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By Jason Stipp | 06-14-2010 12:31 PM

A Soft Landing for Commercial Real Estate?

Morningstar markets editor Jeremy Glaser recaps the latest buzz on commercial real estate, plus Sam Zell's choice words from the REIT Week Forum.

Jason Stipp: I am Jason Stipp for Morningstar. In addition to the unemployment situation and the woes in Europe, one of the overhangs on the recent recovery is real estate.

Here with me to tell us a little bit about the state of the real estate industry is Morningstar markets editor Jeremy Glaser. He just got back this week from the REIT Week Conference. Thanks for joining me Jeremy.

Jeremy Glaser: You're welcome, Jason.

Stipp: So, first thing, I think, is still on a lot of people's minds is the whole issue of commercial real estate. So, it seems like there is still some problems with residential, but we've worked through a lot of that. Everyone's waiting for commercial to be the next big thing, is it going to be the next big problem?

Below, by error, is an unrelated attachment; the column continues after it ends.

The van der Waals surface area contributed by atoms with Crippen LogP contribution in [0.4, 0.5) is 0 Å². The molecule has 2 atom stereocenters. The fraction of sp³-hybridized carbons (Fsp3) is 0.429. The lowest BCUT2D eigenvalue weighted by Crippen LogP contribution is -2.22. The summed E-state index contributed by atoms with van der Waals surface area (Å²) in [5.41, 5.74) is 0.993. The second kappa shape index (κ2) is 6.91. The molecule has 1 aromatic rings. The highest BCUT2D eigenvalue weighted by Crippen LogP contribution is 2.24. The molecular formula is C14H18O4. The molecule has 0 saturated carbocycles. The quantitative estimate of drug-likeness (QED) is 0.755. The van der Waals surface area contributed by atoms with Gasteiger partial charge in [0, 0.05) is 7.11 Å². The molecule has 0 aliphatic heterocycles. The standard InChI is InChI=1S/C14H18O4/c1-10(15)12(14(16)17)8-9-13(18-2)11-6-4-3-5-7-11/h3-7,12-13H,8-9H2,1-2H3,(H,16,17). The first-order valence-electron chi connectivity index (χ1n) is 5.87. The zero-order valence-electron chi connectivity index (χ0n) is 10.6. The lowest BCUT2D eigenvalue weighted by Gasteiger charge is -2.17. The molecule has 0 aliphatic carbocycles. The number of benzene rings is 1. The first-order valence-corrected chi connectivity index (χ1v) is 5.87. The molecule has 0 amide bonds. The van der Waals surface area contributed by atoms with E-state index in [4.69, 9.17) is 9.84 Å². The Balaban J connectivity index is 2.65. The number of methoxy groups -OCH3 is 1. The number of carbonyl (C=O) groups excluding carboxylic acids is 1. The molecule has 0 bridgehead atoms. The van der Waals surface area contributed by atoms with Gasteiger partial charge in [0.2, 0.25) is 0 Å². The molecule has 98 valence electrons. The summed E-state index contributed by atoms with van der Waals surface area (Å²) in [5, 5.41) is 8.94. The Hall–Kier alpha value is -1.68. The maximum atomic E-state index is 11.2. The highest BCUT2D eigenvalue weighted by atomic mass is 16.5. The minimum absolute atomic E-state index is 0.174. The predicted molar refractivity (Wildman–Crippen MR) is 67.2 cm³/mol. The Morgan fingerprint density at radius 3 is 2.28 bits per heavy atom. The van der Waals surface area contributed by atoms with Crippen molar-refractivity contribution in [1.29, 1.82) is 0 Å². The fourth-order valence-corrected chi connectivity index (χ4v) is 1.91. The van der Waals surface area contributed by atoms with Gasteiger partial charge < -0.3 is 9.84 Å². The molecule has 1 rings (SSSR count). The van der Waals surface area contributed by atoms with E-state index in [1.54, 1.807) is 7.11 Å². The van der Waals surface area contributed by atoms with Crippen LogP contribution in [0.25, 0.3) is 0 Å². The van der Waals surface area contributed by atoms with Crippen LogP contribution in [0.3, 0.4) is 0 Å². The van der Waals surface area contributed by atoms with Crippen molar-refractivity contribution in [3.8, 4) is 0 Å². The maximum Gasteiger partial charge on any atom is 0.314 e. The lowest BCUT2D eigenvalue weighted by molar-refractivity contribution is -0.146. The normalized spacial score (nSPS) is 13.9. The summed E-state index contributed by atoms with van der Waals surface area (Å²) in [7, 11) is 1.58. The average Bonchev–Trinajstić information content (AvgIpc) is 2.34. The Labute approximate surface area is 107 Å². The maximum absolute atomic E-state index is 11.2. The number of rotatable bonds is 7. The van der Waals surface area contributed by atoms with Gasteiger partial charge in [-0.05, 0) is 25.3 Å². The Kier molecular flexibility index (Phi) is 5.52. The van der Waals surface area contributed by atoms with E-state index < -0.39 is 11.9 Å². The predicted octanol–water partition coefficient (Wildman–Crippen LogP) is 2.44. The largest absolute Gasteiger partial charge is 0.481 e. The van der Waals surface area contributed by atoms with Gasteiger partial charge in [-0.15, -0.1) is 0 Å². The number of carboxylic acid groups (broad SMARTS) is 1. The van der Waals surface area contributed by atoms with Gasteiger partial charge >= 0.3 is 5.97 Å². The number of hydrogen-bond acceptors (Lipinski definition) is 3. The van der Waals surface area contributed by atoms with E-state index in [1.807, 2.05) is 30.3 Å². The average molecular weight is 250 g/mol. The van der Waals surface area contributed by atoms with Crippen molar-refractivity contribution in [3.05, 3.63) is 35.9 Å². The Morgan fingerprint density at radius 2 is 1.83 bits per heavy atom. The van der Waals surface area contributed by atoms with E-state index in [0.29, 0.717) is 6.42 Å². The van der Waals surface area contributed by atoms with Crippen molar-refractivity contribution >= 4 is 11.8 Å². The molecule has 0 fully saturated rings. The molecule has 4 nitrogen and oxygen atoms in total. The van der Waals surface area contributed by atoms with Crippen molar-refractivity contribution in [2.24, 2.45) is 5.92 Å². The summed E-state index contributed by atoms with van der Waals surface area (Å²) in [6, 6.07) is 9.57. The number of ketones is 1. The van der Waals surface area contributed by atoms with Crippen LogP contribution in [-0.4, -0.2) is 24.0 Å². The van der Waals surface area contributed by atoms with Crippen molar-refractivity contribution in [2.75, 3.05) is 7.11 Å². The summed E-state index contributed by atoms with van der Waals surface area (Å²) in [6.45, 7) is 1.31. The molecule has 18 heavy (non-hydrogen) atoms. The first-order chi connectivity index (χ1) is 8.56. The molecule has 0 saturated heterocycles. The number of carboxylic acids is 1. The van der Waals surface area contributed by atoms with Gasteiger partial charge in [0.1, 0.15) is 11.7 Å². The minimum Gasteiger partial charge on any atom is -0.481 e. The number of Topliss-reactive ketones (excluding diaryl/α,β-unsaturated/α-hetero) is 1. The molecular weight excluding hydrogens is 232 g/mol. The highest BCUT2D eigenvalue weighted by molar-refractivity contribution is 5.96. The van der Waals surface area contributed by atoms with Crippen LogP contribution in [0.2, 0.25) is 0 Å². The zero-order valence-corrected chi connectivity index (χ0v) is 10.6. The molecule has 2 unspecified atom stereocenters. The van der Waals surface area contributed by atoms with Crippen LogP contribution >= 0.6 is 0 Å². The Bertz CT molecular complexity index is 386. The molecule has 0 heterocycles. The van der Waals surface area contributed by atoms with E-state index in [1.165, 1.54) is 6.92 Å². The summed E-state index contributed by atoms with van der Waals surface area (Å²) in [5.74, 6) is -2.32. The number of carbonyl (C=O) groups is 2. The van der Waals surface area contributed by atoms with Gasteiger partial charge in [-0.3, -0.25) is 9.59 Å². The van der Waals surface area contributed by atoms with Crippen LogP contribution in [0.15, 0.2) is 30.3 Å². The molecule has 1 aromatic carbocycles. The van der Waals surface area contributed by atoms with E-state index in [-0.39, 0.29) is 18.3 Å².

Glaser: I don't know if it's going to be the next big problem, but certainly a problem, and one that's going to have to work out over the next couple of years. Unlike, residential real estate where we have seen the huge bursting of the bubble, and you've seen a lot of people having to sell at very depressed rates, and you've seen a lot of distressed sales and foreclosures. Things have been relatively quiet on the commercial real estate front. Lenders are extremely hesitant to take back properties that they know they're not going to be able to do a lot with, and a lot of the owners of commercial real estate continue to want to extend their loans and to get bridge financing to hold on to that building as long as they can.

In fact, a lot of the regulators are kind of turning a blind eye to this and are doing what's called "extend and pretend" on a lot of bank loans. So, even though the banks know that they are underwater on a mortgage and should take a write-down, they are letting them hold it at the full value, and that, as the banks get stronger and produce enough cash and have that capital reserve, they'll be able to slowly write down those loans over time.

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